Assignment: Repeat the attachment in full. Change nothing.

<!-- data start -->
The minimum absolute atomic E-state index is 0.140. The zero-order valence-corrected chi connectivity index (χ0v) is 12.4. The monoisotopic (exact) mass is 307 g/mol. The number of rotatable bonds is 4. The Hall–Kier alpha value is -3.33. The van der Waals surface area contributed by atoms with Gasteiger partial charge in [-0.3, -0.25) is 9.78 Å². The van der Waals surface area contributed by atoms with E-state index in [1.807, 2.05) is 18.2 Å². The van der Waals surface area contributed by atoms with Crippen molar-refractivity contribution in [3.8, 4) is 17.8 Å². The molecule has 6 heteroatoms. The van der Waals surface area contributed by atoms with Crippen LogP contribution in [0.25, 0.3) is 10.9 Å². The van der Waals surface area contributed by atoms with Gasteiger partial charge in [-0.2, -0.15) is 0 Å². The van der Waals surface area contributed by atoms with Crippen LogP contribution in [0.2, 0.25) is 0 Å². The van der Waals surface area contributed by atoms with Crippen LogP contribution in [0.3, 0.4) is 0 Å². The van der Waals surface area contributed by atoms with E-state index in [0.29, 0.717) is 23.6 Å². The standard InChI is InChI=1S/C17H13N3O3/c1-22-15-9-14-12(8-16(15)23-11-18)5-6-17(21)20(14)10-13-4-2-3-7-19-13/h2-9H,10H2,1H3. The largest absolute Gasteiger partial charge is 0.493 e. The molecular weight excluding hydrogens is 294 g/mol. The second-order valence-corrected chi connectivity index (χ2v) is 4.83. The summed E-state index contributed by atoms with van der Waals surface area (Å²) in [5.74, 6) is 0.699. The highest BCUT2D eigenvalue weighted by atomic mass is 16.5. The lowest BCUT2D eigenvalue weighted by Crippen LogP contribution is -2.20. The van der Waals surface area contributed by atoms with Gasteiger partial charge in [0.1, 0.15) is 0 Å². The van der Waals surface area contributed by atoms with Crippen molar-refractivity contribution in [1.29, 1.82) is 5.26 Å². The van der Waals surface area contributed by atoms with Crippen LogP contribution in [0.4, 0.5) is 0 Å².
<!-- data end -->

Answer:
The minimum absolute atomic E-state index is 0.140. The zero-order valence-corrected chi connectivity index (χ0v) is 12.4. The monoisotopic (exact) mass is 307 g/mol. The number of rotatable bonds is 4. The Hall–Kier alpha value is -3.33. The van der Waals surface area contributed by atoms with Gasteiger partial charge in [-0.3, -0.25) is 9.78 Å². The van der Waals surface area contributed by atoms with E-state index in [1.807, 2.05) is 18.2 Å². The van der Waals surface area contributed by atoms with Crippen molar-refractivity contribution in [3.8, 4) is 17.8 Å². The molecule has 6 heteroatoms. The van der Waals surface area contributed by atoms with Crippen LogP contribution in [0.25, 0.3) is 10.9 Å². The van der Waals surface area contributed by atoms with Gasteiger partial charge in [-0.2, -0.15) is 0 Å². The van der Waals surface area contributed by atoms with Crippen LogP contribution in [0.2, 0.25) is 0 Å². The van der Waals surface area contributed by atoms with Crippen LogP contribution in [0.3, 0.4) is 0 Å². The van der Waals surface area contributed by atoms with E-state index in [0.29, 0.717) is 23.6 Å². The standard InChI is InChI=1S/C17H13N3O3/c1-22-15-9-14-12(8-16(15)23-11-18)5-6-17(21)20(14)10-13-4-2-3-7-19-13/h2-9H,10H2,1H3. The largest absolute Gasteiger partial charge is 0.493 e. The molecular weight excluding hydrogens is 294 g/mol. The second-order valence-corrected chi connectivity index (χ2v) is 4.83. The summed E-state index contributed by atoms with van der Waals surface area (Å²) in [5.74, 6) is 0.699. The highest BCUT2D eigenvalue weighted by atomic mass is 16.5. The lowest BCUT2D eigenvalue weighted by Crippen LogP contribution is -2.20. The van der Waals surface area contributed by atoms with Gasteiger partial charge in [0.1, 0.15) is 0 Å². The van der Waals surface area contributed by atoms with Crippen molar-refractivity contribution in [1.29, 1.82) is 5.26 Å². The van der Waals surface area contributed by atoms with Crippen LogP contribution in [0.4, 0.5) is 0 Å².